Thirteen years ago, Jennifer Bail lost her mother to breast cancer. The news alone was devastating, but navigating the financial demands throughout the battle created stress and frustration she remembers to this day.
“My mother had a limited income,” Jennifer says. “We didn’t know how we were going to pay for meds, much less food.”
When her mother needed anti-nausea pills during a rough bout of chemotherapy, Jennifer was shocked to learn that a prescription for 10 pills would cost $500. In line at the pharmacy, she balked at the cost and was told to call her physician. The physician, her mother’s doctor for 10 years, didn’t know Jennifer's mother lacked prescription coverage and was able to provide samples to get through the treatment.
“There was no such thing as a navigator for her,” she explains. “There was no one to help guide us.”
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The loss of her mother, after two years as a caregiver, forced Jennifer to re-commit her life. A former systems analyst with the missile defense program, she changed her diet, exercise routine and career. Fresh off completing her RN requirements at the University of Alabama in Huntsville, Jennifer started studying for her doctorate at the University of Alabama at Birmingham, with a focus on cancer research — her passion — and participated in the Navigator training program.
Working with nonprofit organizations, Regions participated in a conference to help train SPARC Navigators and community members who will provide support for cancer patients. SPARC (Supportive and Palliative Advocacy Resource for the Community) is a community resource made possible by the Women’s Breast Health Fund of the Community Foundation of Greater Birmingham. The program is open to those working with breast cancer survivors and others who want more education, training or resources. SPARC provides lay navigators and community leaders throughout the region with easily accessible and affordable educational opportunities.
On a steamy June day, Jennifer attended the inaugural Regions Financial Fundamentals: Managing Your Money conference, an educational forum to teach trained navigators to help patients diagnosed with cancer — and their families — get through the tough months after initial diagnosis. The conference was held at the American Cancer Society’s headquarters in Birmingham, Alabama.
“One of the most important things we can do is help patients take control of their finances,” explains Linda Germany Kramer, Corporate Social Responsibility program manager for Regions. “People may need help planning how to handle daily expenses, like groceries, and big expenses like medical bills.”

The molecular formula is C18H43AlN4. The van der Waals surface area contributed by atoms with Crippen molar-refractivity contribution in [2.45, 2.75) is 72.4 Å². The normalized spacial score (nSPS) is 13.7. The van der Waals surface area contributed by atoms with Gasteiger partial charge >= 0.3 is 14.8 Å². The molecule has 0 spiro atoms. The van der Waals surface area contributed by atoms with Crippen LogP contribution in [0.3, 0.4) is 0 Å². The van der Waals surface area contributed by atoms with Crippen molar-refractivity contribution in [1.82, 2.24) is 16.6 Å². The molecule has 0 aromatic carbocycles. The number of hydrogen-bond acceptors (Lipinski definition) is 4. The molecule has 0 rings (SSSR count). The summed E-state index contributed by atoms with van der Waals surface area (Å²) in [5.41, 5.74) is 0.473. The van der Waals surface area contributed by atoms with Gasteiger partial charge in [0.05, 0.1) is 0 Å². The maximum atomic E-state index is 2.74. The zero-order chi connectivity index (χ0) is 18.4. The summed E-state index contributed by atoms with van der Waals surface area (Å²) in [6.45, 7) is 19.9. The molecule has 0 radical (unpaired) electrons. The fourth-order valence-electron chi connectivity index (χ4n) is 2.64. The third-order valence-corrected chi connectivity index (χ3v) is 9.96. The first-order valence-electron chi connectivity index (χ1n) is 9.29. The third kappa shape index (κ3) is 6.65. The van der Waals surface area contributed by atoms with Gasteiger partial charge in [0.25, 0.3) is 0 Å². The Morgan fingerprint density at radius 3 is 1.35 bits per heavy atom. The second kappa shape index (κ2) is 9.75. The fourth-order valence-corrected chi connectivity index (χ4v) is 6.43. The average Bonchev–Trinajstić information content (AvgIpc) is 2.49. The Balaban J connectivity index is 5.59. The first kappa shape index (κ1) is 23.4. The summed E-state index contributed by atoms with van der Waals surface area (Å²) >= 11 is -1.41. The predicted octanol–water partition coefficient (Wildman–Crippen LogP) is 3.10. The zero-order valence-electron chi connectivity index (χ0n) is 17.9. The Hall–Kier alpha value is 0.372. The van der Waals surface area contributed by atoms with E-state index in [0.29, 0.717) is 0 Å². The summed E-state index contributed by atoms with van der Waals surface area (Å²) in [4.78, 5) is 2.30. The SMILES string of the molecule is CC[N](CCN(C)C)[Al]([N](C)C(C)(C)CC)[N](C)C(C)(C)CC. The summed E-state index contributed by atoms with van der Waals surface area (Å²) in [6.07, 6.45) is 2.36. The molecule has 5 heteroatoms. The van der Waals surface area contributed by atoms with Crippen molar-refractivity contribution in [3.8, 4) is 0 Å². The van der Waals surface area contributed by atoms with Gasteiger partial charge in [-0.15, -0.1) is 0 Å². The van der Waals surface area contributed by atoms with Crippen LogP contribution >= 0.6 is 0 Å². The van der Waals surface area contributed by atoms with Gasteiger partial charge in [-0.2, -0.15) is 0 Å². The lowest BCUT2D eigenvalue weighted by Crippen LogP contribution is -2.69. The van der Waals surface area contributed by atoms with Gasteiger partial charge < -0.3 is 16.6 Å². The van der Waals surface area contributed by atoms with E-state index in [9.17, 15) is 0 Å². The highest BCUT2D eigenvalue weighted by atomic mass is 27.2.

The training session was held at the Birmingham office of the American Cancer Society.
Teneramie Hall, a resource advocator and social worker at Princeton Hospital, says helping cancer patients was her passion. And the new resources and advice are a godsend.
“This is groundbreaking, because I had not heard of any other financial institution stepping into this realm,” Teneramie says. “To think Regions cares about its customers’ health and well-being puts them way ahead of the curve.”
The conference included advice and guidance from experts in the field.
Thomas Stroud, Regions’ Workplace Banking coordinator, taught eight aspiring navigators about financial goals, tracking expenses, budgeting and tools to manage cash flow. He also provided links to online resources and noted that communication is key, especially when medical bills can outweigh income.
“Help your patients understand how important it is to communicate with the people owed money, whether it’s a mortgage or a credit card,” Thomas says. “Make good-faith arrangements. Remember, you are the advocates. You have to advocate for your patients now.”
Doug Horst, program director of the nonprofit Gateway Financial Freedom based in Birmingham, told his own story about learning about the need for advocates and Navigators when his wife was diagnosed with breast cancer in November 2006, a year after their youngest child was born.
Doug pointed out that Gateway offers social services to cancer patients, including credit and bankruptcy counseling. He noted from life experience that the best way to help the patient fight was to get on top of finances at the start.
“When you have a spending plan, there’s much less stress as you fight cancer,” he says.
Trish Hoover and Shayne Rittman of United Way of Central Alabama detailed the 2-1-1 Alabama Community Resource Directory, an online and phone accessible guide to help with financial, family and medical issues.